Although virtual reality has been available for years, the advancement of higher-resolution visuals, more accurate monitoring of the user’s motions, and more affordable, sleek headsets have opened up new applications for immersive technology outside gaming and military training.
Virtual reality has been utilized in medicine to assist burn victims in controlling their pain and train surgeons for complex procedures. In education, it has made it possible for students to visit renowned museums, historic landmarks, and even the human brain.
According to Jonathan Kelly, a professor of psychology and human-computer interaction at Iowa State University, the most significant obstacle to VR becoming widely used is cybersickness. According to prior studies, more than half of new headset users encounter the phenomenon after 10 minutes of being subjected to VR.
Numerous symptoms, including nausea, headaches, eye fatigue, dizziness, and a persistent sensation of movement, are similar to other types of motion sickness. According to Kelly, they are all brought on by conflicting sensory information.
When someone reads a book in a moving car, their eyes recognize a stationary environment while parts of the inner ear and brain that are involved in balance and spatial orientation pick up accelerations, turns, and bumps.
Jonathan Kelly, Professor, Psychology and Human Computer Interaction, Iowa State University
In a virtual environment, the opposite is accurate. Sitting on a coach, a person’s visual system experiences the exhilaration of a roller coaster. The dissonance can make someone want to vomit even if they do not experience a stomach drop or whiplash.
Kelly added, “We know people can adapt to sea sickness through repeated exposures. After several days on a boat, they will start to feel better. My research team and I want to figure out to what extent people can adapt to cybersickness and whether their adaptation in one VR experience can carry over to others.”
Initial findings from a study involving 150 undergraduate students show that symptoms can be reduced with just three 20-minute VR sessions spread out over a week. However, more women and people susceptible to motion sickness have difficulty adjusting to cybersickness and diverse VR environments.
Dinosaurs and Shadows
Last year, Taylor Doty, a PhD candidate in psychology and human computer interaction, Associate Professor Stephen Gilbert, and Professor Michael Dorneich, two professors in the department of industrial and manufacturing systems engineering, chose participants who had no prior experience with VR technology.
Participants spent up to 20 minutes playing the same VR game, Jurassic World Aftermath, during their first three sessions at Kelly’s lab.
“We wanted the game to be fun enough that the participants would only stop playing from cybersickness, not boredom,” Kelly stated.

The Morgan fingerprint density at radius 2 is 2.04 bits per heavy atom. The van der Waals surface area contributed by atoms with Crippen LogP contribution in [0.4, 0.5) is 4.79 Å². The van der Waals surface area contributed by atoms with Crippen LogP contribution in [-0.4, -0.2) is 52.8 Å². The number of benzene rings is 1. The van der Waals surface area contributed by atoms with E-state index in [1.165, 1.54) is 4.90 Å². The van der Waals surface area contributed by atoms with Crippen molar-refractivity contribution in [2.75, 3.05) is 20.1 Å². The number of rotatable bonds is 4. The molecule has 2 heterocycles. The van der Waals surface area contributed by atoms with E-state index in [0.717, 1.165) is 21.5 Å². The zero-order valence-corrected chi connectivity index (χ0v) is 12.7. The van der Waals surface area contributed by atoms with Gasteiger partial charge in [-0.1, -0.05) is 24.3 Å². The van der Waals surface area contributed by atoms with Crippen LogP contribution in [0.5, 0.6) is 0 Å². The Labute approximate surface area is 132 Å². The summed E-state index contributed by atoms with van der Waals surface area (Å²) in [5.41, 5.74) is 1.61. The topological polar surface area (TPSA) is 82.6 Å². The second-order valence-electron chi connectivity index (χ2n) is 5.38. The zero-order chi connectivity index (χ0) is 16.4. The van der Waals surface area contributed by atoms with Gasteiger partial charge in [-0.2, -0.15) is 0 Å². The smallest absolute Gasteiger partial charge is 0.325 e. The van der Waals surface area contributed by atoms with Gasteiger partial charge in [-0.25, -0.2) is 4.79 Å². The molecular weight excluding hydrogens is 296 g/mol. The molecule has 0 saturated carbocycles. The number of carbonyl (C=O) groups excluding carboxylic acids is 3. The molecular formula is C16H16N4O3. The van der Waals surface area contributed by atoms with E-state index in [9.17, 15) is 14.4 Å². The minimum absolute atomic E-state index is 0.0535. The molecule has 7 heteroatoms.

Every four minutes, the participants were asked to score their cybersickness symptoms on a 10-point scale while avoiding dinosaurs and working to solve secrets. The researchers recorded the length of time the subjects played during each session along with this “sickness rating.”
The participants played Shadow Point, a narrative-driven VR puzzle game, under identical circumstances on their fourth and final visit to the lab.
Kelly stated that both games in the study were classified by their developers as “moderately intense” for cybersickness. To increase the likelihood that participants would become ill, the researchers also eliminated additional comfort features from the games (such as restricting peripheral vision with the headsets to lessen visual stimulation).
Half of the participants reported feeling too unwell to play the entire game in the first session. By the third session, just 25% of the participants remained.
Kelly stated, “This, along with the finding that sickness ratings on day three were 20% lower than on day one, shows that people adapt when playing the same game repeatedly.”
In addition, individuals who had already played Jurassic World three times scored 20% less sick on the second game, Shadow Point, than a control group who had never used virtual reality before. This, according to Kelly, shows how some adaptations to one VR environment can be applied to another.
However, preliminary findings from the study indicate that specific individuals experience more acute cybersickness and find it difficult to adjust to VR. Throughout the four sessions, women were 50% more likely to get sick than men.
Kelly added, “We also found a correlation where people who reported frequent motion sickness from cars and boats also experienced greater cybersickness from VR. It is possible people with more frequent motion sickness didn’t adapt as easily because they felt sicker with VR.”
Sessions that are shorter and with less intense VR games could provide a kinder, more efficient method.
The research team will conduct a future study to examine this and the gender disparity in cybersickness. According to Kelly, their long-term objective is to create a training procedure that would be included with a VR headset to assist new users in adjusting to virtual environments.
The LAS Seed Grants for Social Sciences, which offer competitive financing to advance academic research in the social sciences and facilitate the compilation of preliminary data in support of future extramural grant submissions, provided the funds for the study carried out in 2021.